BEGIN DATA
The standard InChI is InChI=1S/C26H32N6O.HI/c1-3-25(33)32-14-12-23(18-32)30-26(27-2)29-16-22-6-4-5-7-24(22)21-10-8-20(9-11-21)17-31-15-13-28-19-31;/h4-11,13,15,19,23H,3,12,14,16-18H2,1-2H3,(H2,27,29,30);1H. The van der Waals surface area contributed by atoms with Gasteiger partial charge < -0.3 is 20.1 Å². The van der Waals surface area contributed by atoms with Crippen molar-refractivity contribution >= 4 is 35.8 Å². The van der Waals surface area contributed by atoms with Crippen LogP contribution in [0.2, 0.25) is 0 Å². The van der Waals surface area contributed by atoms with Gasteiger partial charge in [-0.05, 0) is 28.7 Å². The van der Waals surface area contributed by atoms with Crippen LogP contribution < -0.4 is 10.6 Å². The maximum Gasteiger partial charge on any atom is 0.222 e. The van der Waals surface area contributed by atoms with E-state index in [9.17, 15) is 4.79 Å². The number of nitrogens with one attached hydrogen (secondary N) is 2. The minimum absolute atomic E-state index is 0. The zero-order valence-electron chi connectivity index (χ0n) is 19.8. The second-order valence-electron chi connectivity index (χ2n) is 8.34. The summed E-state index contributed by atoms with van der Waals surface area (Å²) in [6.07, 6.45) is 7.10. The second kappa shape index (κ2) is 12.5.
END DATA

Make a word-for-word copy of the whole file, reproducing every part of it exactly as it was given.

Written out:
The standard InChI is InChI=1S/C26H32N6O.HI/c1-3-25(33)32-14-12-23(18-32)30-26(27-2)29-16-22-6-4-5-7-24(22)21-10-8-20(9-11-21)17-31-15-13-28-19-31;/h4-11,13,15,19,23H,3,12,14,16-18H2,1-2H3,(H2,27,29,30);1H. The van der Waals surface area contributed by atoms with Gasteiger partial charge < -0.3 is 20.1 Å². The van der Waals surface area contributed by atoms with Crippen molar-refractivity contribution >= 4 is 35.8 Å². The van der Waals surface area contributed by atoms with Crippen LogP contribution in [0.2, 0.25) is 0 Å². The van der Waals surface area contributed by atoms with Gasteiger partial charge in [-0.05, 0) is 28.7 Å². The van der Waals surface area contributed by atoms with Crippen LogP contribution < -0.4 is 10.6 Å². The maximum Gasteiger partial charge on any atom is 0.222 e. The van der Waals surface area contributed by atoms with E-state index in [9.17, 15) is 4.79 Å². The number of nitrogens with one attached hydrogen (secondary N) is 2. The minimum absolute atomic E-state index is 0. The zero-order valence-electron chi connectivity index (χ0n) is 19.8. The second-order valence-electron chi connectivity index (χ2n) is 8.34. The summed E-state index contributed by atoms with van der Waals surface area (Å²) in [6.07, 6.45) is 7.10. The second kappa shape index (κ2) is 12.5.